Connecticut Governor Dan Malloy answered that question last month with the unveiling of a new investment initiative entitled Next Generation Connecticut. Originally introduced as a $1.5 billion series of investments in the academic programs of the University of Connecticut, the total tab for the initiative was revalued at more than $2.0 billion after its full scope was released to the public.

Ironically, State House Republican leader Larry Cafero predicts that $2.0 billion will also represent the size of the government’s annual budget deficit during the next two years. “We’ve got other problems, too,” protested Cafero when he learned about the initiative. “We have roads, we have bridges.”

Of course, they also have snow. Lots of snow. And an insufficient number of snow removal vehicles to clear it all away. That’s why Mayor Blake issued his call for a volunteer snow shovel brigade.

Investments vs. Expenditures

The Governor characterizes the Next Generation initiative as an investment in the future of the state, and not as a series of expenditures. The bioscience, digital media, and engineering programs at the University are all expected to receive significant funding increases.

The initiative is also expected to increase the size of the student body at the institution. The University’s total enrollment is expected to grow by 30%, or by 6,580 students, with many joining an expanding engineering program.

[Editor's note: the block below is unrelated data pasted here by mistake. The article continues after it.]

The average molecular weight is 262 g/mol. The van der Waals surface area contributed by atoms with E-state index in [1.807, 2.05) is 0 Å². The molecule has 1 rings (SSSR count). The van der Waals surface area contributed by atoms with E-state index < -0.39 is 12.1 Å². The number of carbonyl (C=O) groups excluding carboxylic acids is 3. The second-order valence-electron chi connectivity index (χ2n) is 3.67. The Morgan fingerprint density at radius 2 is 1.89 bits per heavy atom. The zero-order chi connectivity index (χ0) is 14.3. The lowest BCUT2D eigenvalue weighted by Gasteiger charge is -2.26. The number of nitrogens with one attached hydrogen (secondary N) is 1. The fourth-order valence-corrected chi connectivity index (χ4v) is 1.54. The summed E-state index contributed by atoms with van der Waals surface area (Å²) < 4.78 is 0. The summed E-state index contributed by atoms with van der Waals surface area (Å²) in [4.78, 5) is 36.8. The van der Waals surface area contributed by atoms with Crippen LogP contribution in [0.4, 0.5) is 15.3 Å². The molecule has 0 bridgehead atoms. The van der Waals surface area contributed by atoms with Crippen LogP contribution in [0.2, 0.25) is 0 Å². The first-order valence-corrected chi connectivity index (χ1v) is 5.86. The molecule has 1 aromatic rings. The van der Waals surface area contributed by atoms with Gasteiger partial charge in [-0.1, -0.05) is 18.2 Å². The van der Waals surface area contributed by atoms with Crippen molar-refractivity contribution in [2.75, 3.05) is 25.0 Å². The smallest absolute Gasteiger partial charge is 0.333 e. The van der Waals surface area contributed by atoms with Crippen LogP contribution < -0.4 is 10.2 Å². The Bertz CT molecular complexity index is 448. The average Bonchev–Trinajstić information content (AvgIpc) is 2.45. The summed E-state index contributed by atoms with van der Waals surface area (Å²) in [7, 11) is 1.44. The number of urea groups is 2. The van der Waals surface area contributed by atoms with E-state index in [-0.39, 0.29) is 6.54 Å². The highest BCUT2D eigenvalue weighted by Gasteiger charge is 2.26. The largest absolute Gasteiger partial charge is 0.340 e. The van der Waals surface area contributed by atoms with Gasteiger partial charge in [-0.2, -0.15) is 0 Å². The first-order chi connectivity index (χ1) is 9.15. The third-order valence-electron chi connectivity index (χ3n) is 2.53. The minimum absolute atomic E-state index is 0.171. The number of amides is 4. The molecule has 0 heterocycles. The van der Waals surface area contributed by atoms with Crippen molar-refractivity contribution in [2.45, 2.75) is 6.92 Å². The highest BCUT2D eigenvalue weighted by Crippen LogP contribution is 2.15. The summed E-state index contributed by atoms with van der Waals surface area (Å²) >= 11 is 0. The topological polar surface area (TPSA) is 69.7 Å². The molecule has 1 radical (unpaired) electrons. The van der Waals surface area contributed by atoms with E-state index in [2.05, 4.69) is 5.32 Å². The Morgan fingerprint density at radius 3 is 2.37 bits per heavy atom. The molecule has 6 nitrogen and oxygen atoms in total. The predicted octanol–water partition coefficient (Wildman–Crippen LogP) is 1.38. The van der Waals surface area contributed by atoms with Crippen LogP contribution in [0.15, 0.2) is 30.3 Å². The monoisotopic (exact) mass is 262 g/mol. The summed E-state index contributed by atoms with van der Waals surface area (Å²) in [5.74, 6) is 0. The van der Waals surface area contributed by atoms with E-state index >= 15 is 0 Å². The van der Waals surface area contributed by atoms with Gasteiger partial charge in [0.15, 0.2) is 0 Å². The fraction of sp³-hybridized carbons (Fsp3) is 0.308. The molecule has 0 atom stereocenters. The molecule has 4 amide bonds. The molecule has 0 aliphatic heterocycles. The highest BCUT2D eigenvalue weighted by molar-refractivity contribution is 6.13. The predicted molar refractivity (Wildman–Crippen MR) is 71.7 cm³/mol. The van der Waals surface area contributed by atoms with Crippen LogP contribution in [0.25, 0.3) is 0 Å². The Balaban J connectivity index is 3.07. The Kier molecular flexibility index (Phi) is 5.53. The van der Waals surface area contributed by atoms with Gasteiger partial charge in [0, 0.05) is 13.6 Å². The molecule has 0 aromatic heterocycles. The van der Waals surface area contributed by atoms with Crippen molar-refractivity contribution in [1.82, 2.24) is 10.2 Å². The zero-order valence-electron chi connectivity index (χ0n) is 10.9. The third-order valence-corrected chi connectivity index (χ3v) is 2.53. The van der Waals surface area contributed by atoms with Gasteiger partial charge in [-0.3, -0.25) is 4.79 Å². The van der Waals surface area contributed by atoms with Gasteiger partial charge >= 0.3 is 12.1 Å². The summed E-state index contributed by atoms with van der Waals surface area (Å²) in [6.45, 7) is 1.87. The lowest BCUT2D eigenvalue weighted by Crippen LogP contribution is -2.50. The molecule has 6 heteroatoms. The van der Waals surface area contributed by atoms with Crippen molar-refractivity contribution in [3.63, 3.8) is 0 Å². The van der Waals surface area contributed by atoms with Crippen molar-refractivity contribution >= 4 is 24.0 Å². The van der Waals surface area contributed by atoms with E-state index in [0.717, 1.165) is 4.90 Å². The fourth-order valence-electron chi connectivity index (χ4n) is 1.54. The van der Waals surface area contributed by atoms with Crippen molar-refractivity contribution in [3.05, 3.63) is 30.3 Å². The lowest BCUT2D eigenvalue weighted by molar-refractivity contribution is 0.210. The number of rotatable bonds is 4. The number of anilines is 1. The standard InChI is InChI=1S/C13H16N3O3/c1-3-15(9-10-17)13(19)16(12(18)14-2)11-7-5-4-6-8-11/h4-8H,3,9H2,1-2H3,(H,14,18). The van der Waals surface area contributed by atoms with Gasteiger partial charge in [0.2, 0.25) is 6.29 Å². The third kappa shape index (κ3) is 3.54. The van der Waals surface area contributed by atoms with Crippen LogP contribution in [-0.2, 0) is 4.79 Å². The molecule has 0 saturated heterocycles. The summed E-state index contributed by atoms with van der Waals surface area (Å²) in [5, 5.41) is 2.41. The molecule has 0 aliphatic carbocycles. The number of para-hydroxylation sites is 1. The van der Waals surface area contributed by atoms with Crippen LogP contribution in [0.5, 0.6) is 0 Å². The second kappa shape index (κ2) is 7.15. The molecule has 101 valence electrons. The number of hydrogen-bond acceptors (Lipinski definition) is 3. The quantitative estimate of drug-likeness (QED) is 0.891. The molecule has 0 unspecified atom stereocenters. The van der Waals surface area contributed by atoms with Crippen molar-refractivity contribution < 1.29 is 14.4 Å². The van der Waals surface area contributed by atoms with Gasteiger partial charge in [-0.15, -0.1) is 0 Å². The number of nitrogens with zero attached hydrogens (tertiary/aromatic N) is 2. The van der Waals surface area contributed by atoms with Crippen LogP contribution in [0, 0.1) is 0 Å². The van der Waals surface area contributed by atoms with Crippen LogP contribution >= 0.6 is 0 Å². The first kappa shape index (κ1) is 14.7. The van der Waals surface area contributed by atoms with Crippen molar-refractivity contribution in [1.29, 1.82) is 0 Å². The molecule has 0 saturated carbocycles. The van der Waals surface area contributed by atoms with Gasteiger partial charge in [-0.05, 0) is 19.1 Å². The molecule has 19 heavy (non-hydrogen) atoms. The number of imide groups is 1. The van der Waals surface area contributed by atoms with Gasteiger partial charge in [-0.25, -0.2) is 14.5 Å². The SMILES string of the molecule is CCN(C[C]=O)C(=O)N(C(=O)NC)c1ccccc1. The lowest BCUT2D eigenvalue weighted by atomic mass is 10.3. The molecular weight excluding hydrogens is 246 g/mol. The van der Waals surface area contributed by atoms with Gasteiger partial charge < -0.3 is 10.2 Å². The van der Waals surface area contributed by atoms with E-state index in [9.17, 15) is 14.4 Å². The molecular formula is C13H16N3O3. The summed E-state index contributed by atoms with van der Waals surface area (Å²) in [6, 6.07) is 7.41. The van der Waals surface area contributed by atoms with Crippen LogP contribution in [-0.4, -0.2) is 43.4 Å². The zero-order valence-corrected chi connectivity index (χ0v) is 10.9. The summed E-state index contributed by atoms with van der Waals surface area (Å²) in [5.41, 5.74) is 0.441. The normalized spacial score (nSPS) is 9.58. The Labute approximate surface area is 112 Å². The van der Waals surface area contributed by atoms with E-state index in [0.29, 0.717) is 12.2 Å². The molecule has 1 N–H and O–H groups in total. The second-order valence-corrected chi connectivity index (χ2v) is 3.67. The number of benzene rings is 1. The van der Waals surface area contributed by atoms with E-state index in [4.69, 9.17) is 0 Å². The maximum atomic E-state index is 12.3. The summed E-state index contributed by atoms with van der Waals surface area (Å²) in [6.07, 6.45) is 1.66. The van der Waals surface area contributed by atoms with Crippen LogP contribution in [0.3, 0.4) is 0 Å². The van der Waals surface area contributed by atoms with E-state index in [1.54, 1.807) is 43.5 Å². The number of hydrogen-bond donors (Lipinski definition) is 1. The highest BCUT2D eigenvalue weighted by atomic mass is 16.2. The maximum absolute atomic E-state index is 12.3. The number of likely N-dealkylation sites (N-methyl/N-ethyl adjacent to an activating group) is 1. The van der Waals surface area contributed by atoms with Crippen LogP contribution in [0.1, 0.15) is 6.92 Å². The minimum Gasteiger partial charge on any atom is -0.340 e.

Other university systems, of course, are choosing far less expensive paths to growth. The university systems of Florida and Texas, for instance, are each focusing on the development of a $10,000 undergraduate degree, one partially based on online education technologies. And university systems from California to North Carolina to Pennsylvania are beginning to embrace the free or extremely low cost offerings of online-only courses that are offered by organizations like Coursera.

Unlike its rivals, the University of Connecticut will be growing in a more traditional manner. And if the institution manages to generate long term economic benefits in excess of $2 billion, it may yet demonstrate that it is the beneficiary of the wiser investment strategy.

Still Wimpy!

Nevertheless, even if the Nutmeg State’s initiative eventually generates a positive return on investment, its strategy will maintain a decidedly Wimpy perspective. That’s “Wimpy” as in “J. Wellington Wimpy,” of course.

After all, Wimpy managed to acquire stylish clothing and to satisfy his taste for hamburgers simultaneously. But he needed to become a debtor to do so, and he never actually paid his debts.

Likewise, the state of Connecticut is managing to build its university system and to (eventually) clear its roads of snow. But it is borrowing billions of dollars to finance its operating activities, and for the sake of the Next Generation initiative, it is about to go even deeper in debt.

Will Connecticut be able to pay its debts, or will it eventually renege on them like Wimpy? The fate of the state hinges on this question, and only time will yield the answer.